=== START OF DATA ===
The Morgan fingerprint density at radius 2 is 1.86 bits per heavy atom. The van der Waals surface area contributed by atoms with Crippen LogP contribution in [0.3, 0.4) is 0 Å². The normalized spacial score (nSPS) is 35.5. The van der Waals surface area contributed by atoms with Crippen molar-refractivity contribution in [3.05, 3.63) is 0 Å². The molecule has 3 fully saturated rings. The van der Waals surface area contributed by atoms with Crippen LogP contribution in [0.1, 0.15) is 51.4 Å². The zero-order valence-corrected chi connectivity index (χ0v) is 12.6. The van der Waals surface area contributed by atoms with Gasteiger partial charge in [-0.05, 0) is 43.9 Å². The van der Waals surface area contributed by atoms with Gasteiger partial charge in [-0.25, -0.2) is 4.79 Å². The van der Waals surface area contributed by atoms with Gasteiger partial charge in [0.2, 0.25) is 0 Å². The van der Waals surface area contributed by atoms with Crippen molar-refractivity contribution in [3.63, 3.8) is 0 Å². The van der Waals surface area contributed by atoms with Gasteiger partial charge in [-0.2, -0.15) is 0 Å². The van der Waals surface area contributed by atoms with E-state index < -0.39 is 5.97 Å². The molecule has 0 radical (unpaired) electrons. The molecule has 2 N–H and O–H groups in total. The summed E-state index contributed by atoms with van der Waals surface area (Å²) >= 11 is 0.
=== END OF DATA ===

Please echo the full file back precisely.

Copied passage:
The Morgan fingerprint density at radius 2 is 1.86 bits per heavy atom. The van der Waals surface area contributed by atoms with Crippen LogP contribution in [0.3, 0.4) is 0 Å². The normalized spacial score (nSPS) is 35.5. The van der Waals surface area contributed by atoms with Crippen molar-refractivity contribution in [3.05, 3.63) is 0 Å². The molecule has 3 fully saturated rings. The van der Waals surface area contributed by atoms with Crippen LogP contribution in [0.1, 0.15) is 51.4 Å². The zero-order valence-corrected chi connectivity index (χ0v) is 12.6. The van der Waals surface area contributed by atoms with Gasteiger partial charge in [-0.05, 0) is 43.9 Å². The van der Waals surface area contributed by atoms with Gasteiger partial charge in [-0.25, -0.2) is 4.79 Å². The van der Waals surface area contributed by atoms with Gasteiger partial charge in [0.2, 0.25) is 0 Å². The van der Waals surface area contributed by atoms with Crippen molar-refractivity contribution in [3.63, 3.8) is 0 Å². The van der Waals surface area contributed by atoms with Gasteiger partial charge in [-0.2, -0.15) is 0 Å². The van der Waals surface area contributed by atoms with E-state index < -0.39 is 5.97 Å². The molecule has 0 radical (unpaired) electrons. The molecule has 2 N–H and O–H groups in total. The summed E-state index contributed by atoms with van der Waals surface area (Å²) >= 11 is 0.